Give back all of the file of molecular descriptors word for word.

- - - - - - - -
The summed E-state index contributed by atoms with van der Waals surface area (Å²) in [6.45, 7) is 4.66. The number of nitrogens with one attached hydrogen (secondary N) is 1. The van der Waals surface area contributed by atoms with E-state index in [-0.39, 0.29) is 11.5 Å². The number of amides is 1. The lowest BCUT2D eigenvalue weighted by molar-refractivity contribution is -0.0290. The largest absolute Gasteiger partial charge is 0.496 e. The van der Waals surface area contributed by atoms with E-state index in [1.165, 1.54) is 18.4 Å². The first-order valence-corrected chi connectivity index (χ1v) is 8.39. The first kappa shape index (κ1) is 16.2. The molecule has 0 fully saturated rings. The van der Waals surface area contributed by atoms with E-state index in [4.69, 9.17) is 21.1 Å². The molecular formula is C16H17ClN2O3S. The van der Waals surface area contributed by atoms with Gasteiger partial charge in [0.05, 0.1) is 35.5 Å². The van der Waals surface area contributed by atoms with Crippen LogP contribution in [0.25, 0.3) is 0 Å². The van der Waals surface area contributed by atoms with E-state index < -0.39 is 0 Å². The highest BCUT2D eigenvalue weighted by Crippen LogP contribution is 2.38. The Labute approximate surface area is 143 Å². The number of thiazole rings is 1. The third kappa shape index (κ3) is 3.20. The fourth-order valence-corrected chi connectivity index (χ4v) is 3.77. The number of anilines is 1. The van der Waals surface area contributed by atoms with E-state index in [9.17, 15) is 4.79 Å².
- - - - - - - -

The summed E-state index contributed by atoms with van der Waals surface area (Å²) in [6.45, 7) is 4.66. The number of nitrogens with one attached hydrogen (secondary N) is 1. The van der Waals surface area contributed by atoms with E-state index in [-0.39, 0.29) is 11.5 Å². The number of amides is 1. The lowest BCUT2D eigenvalue weighted by molar-refractivity contribution is -0.0290. The largest absolute Gasteiger partial charge is 0.496 e. The van der Waals surface area contributed by atoms with E-state index in [1.165, 1.54) is 18.4 Å². The first-order valence-corrected chi connectivity index (χ1v) is 8.39. The first kappa shape index (κ1) is 16.2. The molecule has 0 fully saturated rings. The van der Waals surface area contributed by atoms with E-state index in [4.69, 9.17) is 21.1 Å². The molecular formula is C16H17ClN2O3S. The van der Waals surface area contributed by atoms with Gasteiger partial charge in [0.05, 0.1) is 35.5 Å². The van der Waals surface area contributed by atoms with Crippen LogP contribution in [0.25, 0.3) is 0 Å². The van der Waals surface area contributed by atoms with E-state index < -0.39 is 0 Å². The highest BCUT2D eigenvalue weighted by Crippen LogP contribution is 2.38. The Labute approximate surface area is 143 Å². The number of thiazole rings is 1. The third kappa shape index (κ3) is 3.20. The fourth-order valence-corrected chi connectivity index (χ4v) is 3.77. The number of anilines is 1. The van der Waals surface area contributed by atoms with E-state index in [9.17, 15) is 4.79 Å².